Words are powerful. But truly effective communication is about more than the words we speak. Our gestures and body language play a crucial role in conveying emotions, emphasising points, and connecting with our audience during a presentation. Just as a picture is worth a thousand words, the right gesture can reinforce your message and leave a lasting impact on your listener.
It’s an often-quoted fact that a huge amount of our communication’s impact comes from non-verbal cues, such as facial expressions, gestures, and posture. Experts vary in their estimation of how much of our meaning is determined by our non-verbal communication, but undoubtedly by understanding the importance of how you are being perceived, you can vastly the increase the effectiveness of your presentations.
Here are some practical ways to ensure your words are being supported by your gesture, facial expressions, and physicality.
- Establish an open and confident body language.
Stand tall with your shoulders back and maintain an open stance, projecting confidence and approachability. Avoid crossing your arms, as it can create a defensive barrier between you and the audience. Practise this open and confident way of carrying yourself.
- Allow your story to inhabit your body.
As an audience, we respond best to a presenter who is so passionate and excited by their message they can’t help but let it spill over into their physicality. Get your script out of your head and into your body – it helps if, in rehearsal, you hugely exaggerate this. Prance around the room, making huge and over the top gestures, imagining you’re a children’s TV presenter. You can reign it back for the real thing, but this exercise helps to engage every part of you in your presentation.
- Use gesture to reinforce your key points.
Strategic hand gestures can emphasize your message and help listeners remember important information. Go through your presentation and highlight a few points you really want to stand out, and then decide which gesture you will use to emphasis it. Work it in to your rehearsals so that it doesn’t look staged. This is also a good way to help your audience remember your points – they have a visual reference to accompany the words they’re hearing.
- Don’t forget about your face!
Your face is a powerful tool for expressing emotion and connecting with your audience. When we’re nervous, our facial expression is one of the first things to go – we are so focused on getting the words right, we forget about the aesthetics! Practise adjusting your facial expressions to match the tone of your message, demonstrating enthusiasm, empathy, or seriousness as needed.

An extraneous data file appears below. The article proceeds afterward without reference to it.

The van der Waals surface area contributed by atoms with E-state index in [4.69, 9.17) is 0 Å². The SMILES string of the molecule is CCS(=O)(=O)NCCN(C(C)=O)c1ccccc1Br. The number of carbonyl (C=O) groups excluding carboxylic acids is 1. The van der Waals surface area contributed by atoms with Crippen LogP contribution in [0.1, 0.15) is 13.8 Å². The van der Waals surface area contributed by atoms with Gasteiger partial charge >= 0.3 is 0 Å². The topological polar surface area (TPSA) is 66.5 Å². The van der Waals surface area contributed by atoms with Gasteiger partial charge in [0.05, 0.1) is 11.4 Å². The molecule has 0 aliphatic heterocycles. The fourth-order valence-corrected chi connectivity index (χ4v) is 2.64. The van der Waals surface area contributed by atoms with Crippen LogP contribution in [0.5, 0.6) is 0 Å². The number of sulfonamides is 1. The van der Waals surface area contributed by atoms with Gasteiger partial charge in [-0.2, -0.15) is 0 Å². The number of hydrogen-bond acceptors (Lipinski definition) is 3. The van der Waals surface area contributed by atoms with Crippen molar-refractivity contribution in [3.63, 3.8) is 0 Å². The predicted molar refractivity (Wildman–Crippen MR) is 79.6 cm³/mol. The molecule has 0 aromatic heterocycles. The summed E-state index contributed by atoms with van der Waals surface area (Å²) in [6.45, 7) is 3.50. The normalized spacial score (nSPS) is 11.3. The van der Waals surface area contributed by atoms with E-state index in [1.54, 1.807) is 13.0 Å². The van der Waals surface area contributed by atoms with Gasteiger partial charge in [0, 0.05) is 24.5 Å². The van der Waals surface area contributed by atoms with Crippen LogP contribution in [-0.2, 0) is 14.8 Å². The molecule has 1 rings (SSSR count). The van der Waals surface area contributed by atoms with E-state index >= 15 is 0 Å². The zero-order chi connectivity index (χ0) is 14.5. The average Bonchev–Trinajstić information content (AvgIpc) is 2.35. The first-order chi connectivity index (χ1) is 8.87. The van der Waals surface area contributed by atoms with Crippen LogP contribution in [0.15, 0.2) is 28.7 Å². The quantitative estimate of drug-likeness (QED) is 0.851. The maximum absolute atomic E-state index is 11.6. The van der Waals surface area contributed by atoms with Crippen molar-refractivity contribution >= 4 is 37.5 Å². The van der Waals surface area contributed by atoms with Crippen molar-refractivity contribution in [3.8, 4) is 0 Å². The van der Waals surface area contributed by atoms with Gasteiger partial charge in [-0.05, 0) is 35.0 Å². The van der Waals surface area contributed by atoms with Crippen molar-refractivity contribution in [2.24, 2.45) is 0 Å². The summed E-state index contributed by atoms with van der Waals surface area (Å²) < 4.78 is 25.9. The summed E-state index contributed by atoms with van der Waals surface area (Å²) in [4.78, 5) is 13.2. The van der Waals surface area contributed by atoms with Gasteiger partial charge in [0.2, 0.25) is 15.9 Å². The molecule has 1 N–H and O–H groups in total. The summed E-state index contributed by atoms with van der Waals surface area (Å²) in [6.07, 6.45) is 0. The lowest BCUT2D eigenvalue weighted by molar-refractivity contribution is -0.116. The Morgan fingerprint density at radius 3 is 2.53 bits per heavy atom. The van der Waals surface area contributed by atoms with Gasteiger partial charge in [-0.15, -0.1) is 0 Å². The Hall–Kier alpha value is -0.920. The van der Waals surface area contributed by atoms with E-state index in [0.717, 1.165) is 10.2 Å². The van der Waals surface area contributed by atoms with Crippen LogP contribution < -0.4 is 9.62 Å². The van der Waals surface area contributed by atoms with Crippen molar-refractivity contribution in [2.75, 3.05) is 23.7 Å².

- Practise making eye contact.
Eye contact is such an important part of gaining trust and conveying confidence, but you need to practise it: challenge yourself to hold eye contact with people in your conversations today so that you are used to it by the time your presentation comes round.
- There is power in stillness.
Pacing and repetitive gesture is distracting and makes you look nervous. That said, try to avoid staying rooted to one spot; instead, walk purposefully on stage, using your movements to transition between points or interact with different sections of the audience. Film yourself in rehearsals and see how much movement you are using.
- Connect through mirrored gesture.
Adapting your gestures and body language to match your audience’s mood and energy helps build trust. Observe their reactions and respond accordingly, ensuring they feel understood and connected to your message. Practise this in your day to day conversations so that it becomes a natural part of your communication.
- Incorporate some props!
Exploring ways to integrate props and visual aids into your presentation can further support your gestures and body language, making your message more tangible and memorable. But make sure you have practised using these before the day so that you aren’t thrown by something else to think about!
In the world of presentations, gestures and body language are powerful tools that can really help you reinforce your message, create a stronger connection with your audience, and leave a lasting impression. But note how many times I’ve used the words “practise” and “rehearse”. I’m always amazed by the number of people who don’t properly rehearse their presentations and yet expect to be able to get up and give a confident, relaxed and effective performance!
If you’d like help preparing for your next presentation, get in touch.